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At the end of the video I saw, he topped off a Gallon or two, is that not acceptable? I was only looking at that particular 38QT item becuase its the largest piece that this large Chain Store sells here. Otherwise, there are tonnes of Bayou Classic pots that I could buy off Ebay for now and get a burner when summer rolls around. I wanted to purchase only 1 pot and use it for both outdoor and indoor use.
 

Seedly

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I have a 10gal Bayou Classic. Couldnt be happier. Its as big as my gas stove can handle (well...barely handle!) and still lets me do 15+ lbs of grain easily (did 14 last week @1.25qt/lb and still had a gal or two left).

No, I wont be able to do super high gravity barleywines without DME or some sort of sugar, but thats ok. I only do those maybe once a year.
 

timcadieux

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Just came across a standard Aluminum Stock Pot of 48L for $59.99 (12G or 50QT)
 

duboman

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Beaudoin said:
How would I know much my range can boil that much wort?

I have a regular electric range. Do you think it's powerful enough?
Most likely not.....
 

LovesIPA

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Don't cheap out and get anything less than 10 gallons (I agree that 15G is best).

I thought my 8.5G would be fine for 5G batches but anytime I want to do a 90 minute boil the 7G I need to start with is close enough to capacity to risk boil overs.

Go with at least a 10G kettle. Better to have it and not need it than need it and not have it.
I brew all-grain with an 8 gallon kettle and regularly start with between 7 and 7.2 gallons. I rarely have boil over problems except the one time I screwed up and sparged with too much water. I ended up with wort up to 1/2" of the top of the kettle.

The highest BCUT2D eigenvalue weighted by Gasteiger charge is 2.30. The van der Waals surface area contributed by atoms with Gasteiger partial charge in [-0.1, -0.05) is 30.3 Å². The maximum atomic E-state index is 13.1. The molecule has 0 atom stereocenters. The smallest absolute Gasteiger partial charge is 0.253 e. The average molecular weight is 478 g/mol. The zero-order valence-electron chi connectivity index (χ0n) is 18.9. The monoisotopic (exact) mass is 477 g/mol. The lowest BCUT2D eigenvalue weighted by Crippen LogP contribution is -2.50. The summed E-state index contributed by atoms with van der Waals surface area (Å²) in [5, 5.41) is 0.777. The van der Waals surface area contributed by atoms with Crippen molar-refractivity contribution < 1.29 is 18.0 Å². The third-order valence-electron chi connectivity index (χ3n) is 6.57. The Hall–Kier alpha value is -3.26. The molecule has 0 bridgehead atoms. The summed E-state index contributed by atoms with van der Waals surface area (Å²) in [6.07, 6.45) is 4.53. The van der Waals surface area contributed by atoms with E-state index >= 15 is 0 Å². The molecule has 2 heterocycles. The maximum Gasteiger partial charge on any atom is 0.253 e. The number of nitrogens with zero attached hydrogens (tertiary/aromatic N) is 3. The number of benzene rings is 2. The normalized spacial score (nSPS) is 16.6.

I also use Fermcap-S and would recommend it to anyone.
 

Pelican521

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I tried to brew my first batch on my electric stove (it's a Kenmore and pretty decent) and barely got a 2.5 gal of wort to boil. There is no way I could even think of doing a 5 or more gal boil on it.

I've since moved to my turkey fryer burner. I would have used it with my first brew if I had known how long it would take to get a boil.

Just my 2 cents...
 

hambonez

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Then there's the heat stick. I just built a smaller element version, super easy. I used JB Water Weld to make it watertight. Combined with the cook top it should be boil. I'm going to throw a higher wattage stick together next and take the whole operation to the basement.

But, I'm still shopping for a cheap kettle so don't take my word for it. :drunk:
 

mjdonnelly68

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I brew all-grain with an 8 gallon kettle and regularly start with between 7 and 7.2 gallons. I rarely have boil over problems except the one time I screwed up and sparged with too much water. I ended up with wort up to 1/2" of the top of the kettle.

I also use Fermcap-S and would recommend it to anyone.
Agreed. You can absolutely make less than 10G work for 5 gallon batches if you are smart and vigilant (I've learned to back the heat off just before the rolling boil).

I've just found myself wishing for the extra capacity so I wouldn't have to stand on the neck of my boil each time.
 

norsk

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You should be able to source a 15 gal Concord SS on Ebay for under $100.00...
 
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Beaudoin

Beaudoin

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I was wondering, however, if a 9 gal kettle would do for a BIAB shooting for around 5.5 gal of wort in the fermenter? I was thinking that, perhaps, I could heat 6 gal on the stove to about 168 F and immerse my grains for 1 hour, then when I remove the grain, I could sparge more water over the suspended grains (that will be in a colendar) to ensure that I get 7 gal. Boil for one hour to achieve about 6 gal.

Do you think that would work?